2. I agree Tim, but you will see when your child characters reach adolescence that they will go through a period of insanity. Fortunately for many people it is a temporary condition. My take is that people are born with characteristics that manifest themselves in a positive or negative ways depending on the circumstances: persistent or stubborn, brave or foolhardy, strong or intransigent. It all depends on the circumstances and the nurturing. And of course the observer's point of view. I look forward to hearing Miaow talk back to her mother when she goes through puberty, and to seeing how it affects the story. That stuff can be explosive!

  3. Agreed, Tim. The core personality is there from the start. Nuture can push it one way and another, but the core stays the same. You might become a depressed person as you get older, but you'll be the SAME depressed person. You may become giddy with optimism and unrealistically happy as you get older (I'm doing my best...), but you're still the same core person. I can remember myself back to 4 or 5 years old, with shadow memories even earlier, and "I'm still me" after all these years. More confident, yes. Wiser, yes. More handsome, of course. :-) But the core is still the same little boy, holding his mother's hand, looking up at her and asking, "Who was THAT?" as my uncle's murderer walked away...

  4. I can only agree to a point, Tim. With you and with the Jesuits (Give me a child until he's seven and I will show you the man.) After that point there are events so shocking and violent they can twist a character forever out of shape. The man with PTSD is not the child at seven.

  5. I think this is a powerful insight, one I share. Terrible events will shape our behavior and our feelings, but the core, as you say, remains the same. The idea is find that core again when life has been overwhelming.
    Munyin was adorable, and certainly looks that way now. And you and your brothers are cherubs. Can you guys look cherubic today?

  6. Hi, all --

    I no longer get email notice when people respond to my posts, which is why I've been a bit tardy lately.

    Lil, thank you so much. I'm more in agreement with you about the persistence of the core personality than I am with Shaved Monkey. I think that many people with PTSD and other experience-caused disorders are the same people, but with an altered nervous system and and different interpretive software. I do except from my sweeping generalization people who have suffered actual organic damage to the neural system.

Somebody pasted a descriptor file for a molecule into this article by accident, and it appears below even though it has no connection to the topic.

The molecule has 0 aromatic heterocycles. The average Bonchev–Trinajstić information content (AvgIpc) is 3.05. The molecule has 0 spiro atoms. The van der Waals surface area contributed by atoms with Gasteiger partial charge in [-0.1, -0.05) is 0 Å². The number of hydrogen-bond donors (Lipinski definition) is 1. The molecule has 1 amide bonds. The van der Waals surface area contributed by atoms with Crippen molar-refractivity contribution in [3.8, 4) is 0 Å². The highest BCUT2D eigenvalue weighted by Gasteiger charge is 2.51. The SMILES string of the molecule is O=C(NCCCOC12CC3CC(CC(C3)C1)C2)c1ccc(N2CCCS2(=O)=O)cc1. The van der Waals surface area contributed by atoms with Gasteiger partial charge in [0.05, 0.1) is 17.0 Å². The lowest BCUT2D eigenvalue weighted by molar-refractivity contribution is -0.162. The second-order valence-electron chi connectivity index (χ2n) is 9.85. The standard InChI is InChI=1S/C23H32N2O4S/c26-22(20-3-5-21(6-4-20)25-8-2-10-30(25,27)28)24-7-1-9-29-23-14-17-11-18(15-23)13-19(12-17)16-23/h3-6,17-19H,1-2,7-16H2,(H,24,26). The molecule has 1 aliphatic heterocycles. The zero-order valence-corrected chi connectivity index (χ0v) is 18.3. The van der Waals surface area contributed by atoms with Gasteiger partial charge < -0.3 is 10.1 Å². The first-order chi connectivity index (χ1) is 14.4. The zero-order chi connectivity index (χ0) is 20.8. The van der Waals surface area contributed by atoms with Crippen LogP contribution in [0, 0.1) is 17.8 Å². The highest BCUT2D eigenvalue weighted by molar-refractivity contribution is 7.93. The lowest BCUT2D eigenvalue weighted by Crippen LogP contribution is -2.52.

In fact, of course, this wasn't offered as a medical insight or a univeral key to human behavior but as a general rule that seems to hold true in the vast majority of cases -- and I was also considering it from a writer's viewpoint.

    Everett, you do have a gift for casually slipping a hand grenade into a carton of tangerines. Your uncle's murderer? And I would argue that while that event probably shaped you, the "you" it shaped remained largely unchanged, even while the way you present that person changed.

    Annamaria, Miaow is already undergoing the sea change of adolescence, in which anyone -- literally anyone -- is preferable to one's parents. And, of course, she's falling in love with the boy who played Trinculo in "The Tempest" back in QUEEN and who plays a somewhat mopey role, missing her in that ineffectual way males have, while she's out of Bangkok.

    Jeffrey, knowing you, my question is not so much who that little boy was as how he became a lawyer, although not why he left that behind and turned to writing really fine books.

    1. Re: uncle's murderer... yes, one of my dad's brothers was shot when I was just a couple of years old, and I vividly remember 'encountering' him while walking around a corner in our little town just 2-3 years later, and the look on his face (cat eating grin as he said, "Hello, Mrs. Kaser," the baffling (to me at the time) 'pinched' look on her face as she grabbed my hand and pulled me on down the sidewalk. Long, complex (and actually QUITE facinating story about the murder and the killer's eventual acquittal. The police reports (I acquired a copy) are fascinating. But FAR too long of a story and too inappropriate to go into here (even given the title of this blog :-).

      But no, that event and many later far-more-traumatic events in my life did little to change who I am and who I've always been, in my core being.

  7. And there's Defending Jacob by Landay, to send everyone to hide under the covers:

    But, then I re-read The Hiding Place by Corrie ten Boom:

  8. I refer all of you to Morris Massey:

    Dr. Massey recognized all of this a long time ago.

    And, for those of you who have never seen the videos of his presentations, I highly recommend them to you.